There is a new convenience this year in the village of Masset, the largest settlement on the Queen Charlotte Islands. Many of the 2,000 villagers accept its presence grudgingly, because they do not really need a sani-station. There are actually two of them on the islands now, places where increasing numbers of tourists in vans and campers can dump their effluent. The appearance of these homely sewage dumps—like the television signals that give detailed weather forecasts for Manhattan and Atlanta courtesy of satellite receiving dishes—is a symbol of change on the fabled Misty Isles. These are the islands of the Haidas, Indians who had the most advanced society on the Northern Pacific Coast before the Europeans came and smallpox destroyed their villages. Now, the islands themselves are suffering from an invasion of a different kind—a growing influx of tourists.
The tourists come to see the totem poles in deserted Haida villages and the whales and sea lions that gather in isolated bays and inlets. Until recently it was difficult to reach the Queen Charlottes and almost impossible to get close to a killer whale. The archipelago of 150 islands, which is
roughly 100 km from Prince Rupert on the B.C. mainland, could once be reached only by air and a makeshift ferry service. Then, in November, 1980, without consulting the islanders about what they wanted (better freight service, many of them say), the province
laid on a regular ferry run. Suddenly the boats were arriving three times a week, and anyone wanting to take a truck to the mainland no longer had to ship it by barge while he flew over to Prince Rupert. That was the convenience the government emphasized in a venture that lost $5 million last year. But the islanders did not accept the gift graciously. “I think we almost started a civil war on the islands when we introduced the service,” said B.C. Ferries spokesman Betty Nicholson. “Half the people wanted it and the other half didn’t.”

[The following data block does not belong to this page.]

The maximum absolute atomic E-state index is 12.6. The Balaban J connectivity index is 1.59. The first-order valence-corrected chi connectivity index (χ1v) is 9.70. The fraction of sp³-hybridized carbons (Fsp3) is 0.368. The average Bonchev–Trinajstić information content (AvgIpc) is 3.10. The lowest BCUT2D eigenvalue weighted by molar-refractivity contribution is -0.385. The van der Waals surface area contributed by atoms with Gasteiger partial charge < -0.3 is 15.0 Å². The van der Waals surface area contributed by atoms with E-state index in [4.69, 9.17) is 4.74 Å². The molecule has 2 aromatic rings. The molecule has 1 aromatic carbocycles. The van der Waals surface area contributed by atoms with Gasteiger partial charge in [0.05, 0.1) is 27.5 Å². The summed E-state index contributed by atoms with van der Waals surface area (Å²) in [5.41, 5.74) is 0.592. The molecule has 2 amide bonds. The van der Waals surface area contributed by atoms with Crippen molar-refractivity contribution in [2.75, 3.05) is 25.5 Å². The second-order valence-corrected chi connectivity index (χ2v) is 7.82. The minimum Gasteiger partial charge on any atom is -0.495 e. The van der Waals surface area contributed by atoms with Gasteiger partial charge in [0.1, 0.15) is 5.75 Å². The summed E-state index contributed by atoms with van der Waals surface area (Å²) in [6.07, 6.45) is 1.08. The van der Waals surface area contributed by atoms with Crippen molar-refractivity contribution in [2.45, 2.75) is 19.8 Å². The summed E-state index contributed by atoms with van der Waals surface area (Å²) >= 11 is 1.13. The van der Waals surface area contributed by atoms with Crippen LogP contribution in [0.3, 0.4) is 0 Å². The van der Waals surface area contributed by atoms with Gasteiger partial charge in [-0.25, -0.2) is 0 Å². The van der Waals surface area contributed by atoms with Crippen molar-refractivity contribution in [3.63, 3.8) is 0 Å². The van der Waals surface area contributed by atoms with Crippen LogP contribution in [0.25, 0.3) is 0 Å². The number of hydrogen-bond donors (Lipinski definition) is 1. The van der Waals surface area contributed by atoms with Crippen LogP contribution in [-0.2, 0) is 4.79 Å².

Masset village Mayor Gordon Feyer was one of the service’s strongest supporters. “I’m 100 per cent in favor of the service,” he said. “Nobody chases me out of Stanley Park when I go down to Vancouver, and I’m willing to share the islands with anyone who comes here.” But, for some of the 6,000 residents, most of whom live on the two large islands, Graham and Moresby, the very remoteness of the Queen Charlottes—with kilometres of deserted white sand beaches,
colonies of seabirds and undisturbed forests—is their chief attraction. An influx of visitors—4,500 took the ferry across in the summer of 1982—cannot help but change that, particularly when the islands are not equipped to deal with tourists. Nor are the outsiders pre-
pared for what they find on the islands. “It was always stupid to assume that people couldn’t get here,” says Carey Linde, a lawyer who came to the Queen Charlottes 10 years ago. “They could, but, because it isn’t as easy as it is now, they knew what to expect.”
Now, many people who arrive do not know that there are no roads to Anthony Island, where the finest totem pole villages are, that the colonies of ancient murrelets—a rare coastal bird—on Lyell Island are hard to reach, or that there are few hotels, campgrounds and commercial amusements on the Queen Charlottes. There is only one hotel left in Masset; the other one burned down two years ago.
The tourists’ detractors are legion. Linde, who can recall the controversies that arose when an occasional Winnebago arrived by barge in the pre-ferry days, says that many of the islands’ storekeepers expected increased profits from tourists. That has not happened, because the campers buy cheaper gas and groceries in Prince Rupert before they board the ferry. “Now, we’re finding that islanders are going over to Prince Rupert to buy their groceries there,” he said. Nick Gessler, an archeologist who was drawn to the Queen Charlottes 12 years ago by the prospect of working on untouched Haida sites, is
also disillusioned by the tourists. “Those who came before the ferries were active; today, they’re more passive. Not long ago I had to haul a rubber boat up on a beach, and there were 15 to 20 people standing around watching, not offering to help, as if it were a spectacle,” he says.
Nor is an island vacation cheap. James Allan, who runs Ecosummer Canada Expeditions, offers a two-week
tour by sea kayak that costs $900 per person. Despite the hefty price tag, the number of people coming back for a second visit has steadily increased during the five years he has been operating. “When we started, it was rare to see anyone else in the places we visited,” he said. “Now, the six tour companies operating in the Queen Charlottes have had to co-ordinate schedules so that everyone doesn’t end up in the same bay at one time.”